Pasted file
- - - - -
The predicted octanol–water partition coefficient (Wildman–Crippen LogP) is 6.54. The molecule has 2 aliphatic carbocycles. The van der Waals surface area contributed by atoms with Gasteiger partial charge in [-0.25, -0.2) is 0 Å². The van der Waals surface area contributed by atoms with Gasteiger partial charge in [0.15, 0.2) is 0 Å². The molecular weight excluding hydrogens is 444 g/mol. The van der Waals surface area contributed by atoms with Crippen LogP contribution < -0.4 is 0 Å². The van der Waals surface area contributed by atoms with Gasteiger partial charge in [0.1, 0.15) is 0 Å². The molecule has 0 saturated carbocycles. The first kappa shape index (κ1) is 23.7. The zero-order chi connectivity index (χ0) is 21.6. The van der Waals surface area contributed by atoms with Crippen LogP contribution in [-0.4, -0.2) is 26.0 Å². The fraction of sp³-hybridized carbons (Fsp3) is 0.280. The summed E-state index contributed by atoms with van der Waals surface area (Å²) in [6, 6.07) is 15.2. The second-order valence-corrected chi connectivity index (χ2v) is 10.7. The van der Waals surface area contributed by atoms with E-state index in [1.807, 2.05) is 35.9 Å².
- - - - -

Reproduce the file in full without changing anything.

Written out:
The predicted octanol–water partition coefficient (Wildman–Crippen LogP) is 6.54. The molecule has 2 aliphatic carbocycles. The van der Waals surface area contributed by atoms with Gasteiger partial charge in [-0.25, -0.2) is 0 Å². The van der Waals surface area contributed by atoms with Gasteiger partial charge in [0.15, 0.2) is 0 Å². The molecular weight excluding hydrogens is 444 g/mol. The van der Waals surface area contributed by atoms with Crippen LogP contribution < -0.4 is 0 Å². The van der Waals surface area contributed by atoms with Gasteiger partial charge in [0.1, 0.15) is 0 Å². The molecule has 0 saturated carbocycles. The first kappa shape index (κ1) is 23.7. The zero-order chi connectivity index (χ0) is 21.6. The van der Waals surface area contributed by atoms with Crippen LogP contribution in [-0.4, -0.2) is 26.0 Å². The fraction of sp³-hybridized carbons (Fsp3) is 0.280. The summed E-state index contributed by atoms with van der Waals surface area (Å²) in [6, 6.07) is 15.2. The second-order valence-corrected chi connectivity index (χ2v) is 10.7. The van der Waals surface area contributed by atoms with E-state index in [1.807, 2.05) is 35.9 Å².